That Was Quick: Feds to Investigate Occidental for Sexual Assault


The U.S. Department of Education’s Office for Civil Rights announced last night that it will investigate allegations that Occidental College didn’t respond appropriately and effectively to multiple claims of sexual harassment and sexual violence on the Los Angeles-based campus.

The OCR’s response — Oxy’s Sexual Assault Coalition just submitted a 250-page complaint in mid-April — is one of the fastest in Title IX history, thanks to the work of student/survivor activists who’ve formed a national network to help each other challenge impossibly inept administrations and spread awareness that — NEWSFLASH — sexual assault on college campuses is A Thing. (We know people are paying attention because Law & Order recently ran a predictably sensationalized episode essentially clipped from the headlines of Jezebel’s “rape rape” tag and the always on-trend Gloria Allred is taking on Oxy’s case. America!)

From the OCR’s letter to two professors who are the lead complainants (via Oxy Sexual Assault Coalition):

Students at the College have been subjected to sexual harassment and sexual violence by other students and a College staff member, and the College has filed to respond appropriately and effectively to notice of the sexual harassment and sexual violence.
The College has failed to respond adequately to internal complaints filed by students alleging that students had been subjected to sexual harassment and sexual violence, dating back to the 2010-2011 academic year.
Students who have filed complaints with the College regarding sexual harassment and sexual violence have been subjected to intimidation and retaliation by College administrators and by other students, including further sexual harassment by other students, and the College has failed to respond appropriately and effectively to notice of the intimidation and retaliation.
Employees and students who have advocated that the College change its policies and procedures with respect to preventing and responding to sexual harassment and sexual violence have been retaliated against by administrators at the College.
The College’s consistent failure to respond adequately to complaints by students of sexual harassment and sexual violence has created a hostile environment on campus on the basis of sex.
The College has not adopted and published grievance procedures providing for the prompt and equitable resolutions of complaints of sex discrimination, including sexual assault and sexual violence.

“We are grateful to the original 37 (now 42) individuals who bravely shared their experiences of sexual harassment, sexual battery, sexual assault, rape, and retaliation at Occidental College with OSAC in order to seek justice when the institution failed them,” the OSACoalition wrote.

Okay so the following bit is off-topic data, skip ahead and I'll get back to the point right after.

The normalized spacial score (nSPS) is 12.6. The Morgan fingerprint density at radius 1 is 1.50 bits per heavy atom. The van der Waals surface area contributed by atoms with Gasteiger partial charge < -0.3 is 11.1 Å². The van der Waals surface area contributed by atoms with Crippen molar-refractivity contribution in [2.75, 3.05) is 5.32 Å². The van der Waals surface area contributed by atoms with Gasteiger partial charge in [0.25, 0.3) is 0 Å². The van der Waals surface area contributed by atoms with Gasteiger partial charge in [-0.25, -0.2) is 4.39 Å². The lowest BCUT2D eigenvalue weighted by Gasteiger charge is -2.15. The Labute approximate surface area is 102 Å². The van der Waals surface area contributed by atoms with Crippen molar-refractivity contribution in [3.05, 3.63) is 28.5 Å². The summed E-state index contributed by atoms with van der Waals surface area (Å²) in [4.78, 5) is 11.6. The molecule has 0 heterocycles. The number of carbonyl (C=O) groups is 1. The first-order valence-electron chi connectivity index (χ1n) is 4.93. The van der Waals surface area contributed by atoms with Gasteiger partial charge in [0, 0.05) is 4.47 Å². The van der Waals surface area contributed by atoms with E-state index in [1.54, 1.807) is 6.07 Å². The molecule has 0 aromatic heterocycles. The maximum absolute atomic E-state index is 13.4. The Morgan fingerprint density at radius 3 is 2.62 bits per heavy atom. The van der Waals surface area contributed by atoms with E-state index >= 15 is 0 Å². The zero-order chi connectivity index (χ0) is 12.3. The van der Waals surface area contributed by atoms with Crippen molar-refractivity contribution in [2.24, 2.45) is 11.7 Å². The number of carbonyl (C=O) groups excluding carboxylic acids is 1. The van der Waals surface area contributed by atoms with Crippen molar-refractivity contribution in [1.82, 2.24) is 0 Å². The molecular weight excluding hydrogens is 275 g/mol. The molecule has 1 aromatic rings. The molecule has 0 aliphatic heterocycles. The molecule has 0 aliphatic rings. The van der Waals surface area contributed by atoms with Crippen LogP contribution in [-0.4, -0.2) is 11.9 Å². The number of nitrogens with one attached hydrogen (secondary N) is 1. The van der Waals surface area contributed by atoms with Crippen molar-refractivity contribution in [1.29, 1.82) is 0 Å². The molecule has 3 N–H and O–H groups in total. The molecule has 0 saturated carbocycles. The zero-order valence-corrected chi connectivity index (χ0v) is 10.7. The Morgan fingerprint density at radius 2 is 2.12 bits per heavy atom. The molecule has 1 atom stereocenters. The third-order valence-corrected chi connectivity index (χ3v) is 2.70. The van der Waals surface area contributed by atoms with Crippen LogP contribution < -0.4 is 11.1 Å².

This is a great development, but let’s not get too excited yet; remember the federal investigation that’s still going on in Missoula? Last April, the U.S. Department of Education announced that it would investigate allegations of harassment against University of Montana’s football team. The Department of Justice announced an investigation into how the University of Montana campus police (along with the Missoula Police Department and the Missoula County Attorney’s Office) handled sexual assault reports. Eventually, the two investigations were lumped into one, and The Missoulian recently reported that both are still ongoing.

As I reported last May when I visited Missoula, the federal investigation was and is a good start (and will still hopefully help the university and the city more effectively report sexual assaults in tandem) but the real problem is widespread rape culture — that’s hardly specific to Missoula or the University of Montana, which didn’t have a higher rate of sexual assault than other colleges of its size at the time the investigation was announced. But, a year later, the climate really does seem to have changed thanks to the student activists who’ve linked themselves together by filing complaints that are (finally!) garnering national attention.

“The Department of Education launching an investigation into Oxy’s treatment of survivors indicates a greater trend into how serious our national problem is,” IX Network organizer Andrea Pino told Jezebel. Pino said Oxy is very different than the University of North Carolina, where she’s a rising senior who helped file a recent complaint against the University for violating the Clery Act, Title IX of the Education Amendments of 1972, and Title VI and Title VII of the Civil Rights Act of 1964, among other laws. “Our network is mobilizing…it is with our combined effort that we are changing the conversation and reclaiming Title IX.”

[Image via Wikimedia Commons]

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